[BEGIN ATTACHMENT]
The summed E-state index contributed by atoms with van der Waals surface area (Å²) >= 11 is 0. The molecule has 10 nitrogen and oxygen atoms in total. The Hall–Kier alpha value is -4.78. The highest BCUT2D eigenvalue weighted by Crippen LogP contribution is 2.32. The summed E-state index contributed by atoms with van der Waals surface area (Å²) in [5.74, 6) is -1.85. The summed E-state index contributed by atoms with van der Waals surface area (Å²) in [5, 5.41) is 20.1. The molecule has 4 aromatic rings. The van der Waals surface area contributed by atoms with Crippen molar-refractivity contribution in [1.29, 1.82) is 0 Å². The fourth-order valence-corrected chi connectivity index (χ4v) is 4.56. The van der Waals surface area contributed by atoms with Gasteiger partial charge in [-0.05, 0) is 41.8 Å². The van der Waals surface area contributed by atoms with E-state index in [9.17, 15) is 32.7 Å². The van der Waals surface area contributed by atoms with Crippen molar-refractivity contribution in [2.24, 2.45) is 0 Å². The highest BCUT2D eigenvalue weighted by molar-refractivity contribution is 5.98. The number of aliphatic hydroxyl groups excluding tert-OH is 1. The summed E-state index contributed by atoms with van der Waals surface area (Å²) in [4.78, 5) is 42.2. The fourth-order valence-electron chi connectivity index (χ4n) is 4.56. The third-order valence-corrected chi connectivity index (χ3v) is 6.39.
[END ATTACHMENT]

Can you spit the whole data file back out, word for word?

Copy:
The summed E-state index contributed by atoms with van der Waals surface area (Å²) >= 11 is 0. The molecule has 10 nitrogen and oxygen atoms in total. The Hall–Kier alpha value is -4.78. The highest BCUT2D eigenvalue weighted by Crippen LogP contribution is 2.32. The summed E-state index contributed by atoms with van der Waals surface area (Å²) in [5.74, 6) is -1.85. The summed E-state index contributed by atoms with van der Waals surface area (Å²) in [5, 5.41) is 20.1. The molecule has 4 aromatic rings. The van der Waals surface area contributed by atoms with Crippen molar-refractivity contribution in [1.29, 1.82) is 0 Å². The fourth-order valence-corrected chi connectivity index (χ4v) is 4.56. The van der Waals surface area contributed by atoms with Gasteiger partial charge in [-0.05, 0) is 41.8 Å². The van der Waals surface area contributed by atoms with E-state index in [9.17, 15) is 32.7 Å². The van der Waals surface area contributed by atoms with Crippen molar-refractivity contribution in [2.24, 2.45) is 0 Å². The highest BCUT2D eigenvalue weighted by molar-refractivity contribution is 5.98. The number of aliphatic hydroxyl groups excluding tert-OH is 1. The summed E-state index contributed by atoms with van der Waals surface area (Å²) in [4.78, 5) is 42.2. The fourth-order valence-electron chi connectivity index (χ4n) is 4.56. The third-order valence-corrected chi connectivity index (χ3v) is 6.39.